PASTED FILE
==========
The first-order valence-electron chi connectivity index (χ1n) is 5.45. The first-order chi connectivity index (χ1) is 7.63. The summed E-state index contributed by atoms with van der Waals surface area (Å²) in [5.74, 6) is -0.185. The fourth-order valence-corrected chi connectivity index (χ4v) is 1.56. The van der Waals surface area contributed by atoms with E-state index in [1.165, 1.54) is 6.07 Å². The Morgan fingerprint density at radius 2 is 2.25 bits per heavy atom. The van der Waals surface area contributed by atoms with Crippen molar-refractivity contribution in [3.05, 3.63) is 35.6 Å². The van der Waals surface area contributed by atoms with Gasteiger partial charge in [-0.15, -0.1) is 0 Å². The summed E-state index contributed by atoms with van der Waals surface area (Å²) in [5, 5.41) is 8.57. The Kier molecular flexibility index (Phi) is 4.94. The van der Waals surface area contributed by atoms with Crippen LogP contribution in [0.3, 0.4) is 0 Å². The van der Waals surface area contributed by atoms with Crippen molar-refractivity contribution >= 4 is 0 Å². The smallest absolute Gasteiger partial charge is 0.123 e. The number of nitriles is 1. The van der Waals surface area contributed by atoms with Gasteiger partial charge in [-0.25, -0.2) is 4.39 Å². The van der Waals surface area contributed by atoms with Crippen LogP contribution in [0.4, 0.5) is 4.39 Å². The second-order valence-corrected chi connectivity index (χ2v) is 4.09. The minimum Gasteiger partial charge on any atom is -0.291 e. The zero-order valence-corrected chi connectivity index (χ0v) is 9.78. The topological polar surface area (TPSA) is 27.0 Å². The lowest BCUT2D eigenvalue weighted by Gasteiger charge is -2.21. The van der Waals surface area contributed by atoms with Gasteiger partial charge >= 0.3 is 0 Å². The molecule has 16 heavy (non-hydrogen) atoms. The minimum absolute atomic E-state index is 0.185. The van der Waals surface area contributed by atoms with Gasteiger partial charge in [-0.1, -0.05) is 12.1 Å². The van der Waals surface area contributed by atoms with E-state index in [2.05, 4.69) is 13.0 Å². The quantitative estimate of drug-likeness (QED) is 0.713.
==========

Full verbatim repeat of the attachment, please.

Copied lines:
The first-order valence-electron chi connectivity index (χ1n) is 5.45. The first-order chi connectivity index (χ1) is 7.63. The summed E-state index contributed by atoms with van der Waals surface area (Å²) in [5.74, 6) is -0.185. The fourth-order valence-corrected chi connectivity index (χ4v) is 1.56. The van der Waals surface area contributed by atoms with E-state index in [1.165, 1.54) is 6.07 Å². The Morgan fingerprint density at radius 2 is 2.25 bits per heavy atom. The van der Waals surface area contributed by atoms with Crippen molar-refractivity contribution in [3.05, 3.63) is 35.6 Å². The van der Waals surface area contributed by atoms with Gasteiger partial charge in [-0.15, -0.1) is 0 Å². The summed E-state index contributed by atoms with van der Waals surface area (Å²) in [5, 5.41) is 8.57. The Kier molecular flexibility index (Phi) is 4.94. The van der Waals surface area contributed by atoms with Crippen LogP contribution in [0.3, 0.4) is 0 Å². The van der Waals surface area contributed by atoms with Crippen molar-refractivity contribution >= 4 is 0 Å². The smallest absolute Gasteiger partial charge is 0.123 e. The number of nitriles is 1. The van der Waals surface area contributed by atoms with Gasteiger partial charge in [-0.25, -0.2) is 4.39 Å². The van der Waals surface area contributed by atoms with Crippen LogP contribution in [0.4, 0.5) is 4.39 Å². The second-order valence-corrected chi connectivity index (χ2v) is 4.09. The minimum Gasteiger partial charge on any atom is -0.291 e. The zero-order valence-corrected chi connectivity index (χ0v) is 9.78. The topological polar surface area (TPSA) is 27.0 Å². The lowest BCUT2D eigenvalue weighted by Gasteiger charge is -2.21. The van der Waals surface area contributed by atoms with Gasteiger partial charge >= 0.3 is 0 Å². The molecule has 16 heavy (non-hydrogen) atoms. The minimum absolute atomic E-state index is 0.185. The van der Waals surface area contributed by atoms with Gasteiger partial charge in [-0.1, -0.05) is 12.1 Å². The van der Waals surface area contributed by atoms with E-state index in [2.05, 4.69) is 13.0 Å². The quantitative estimate of drug-likeness (QED) is 0.713.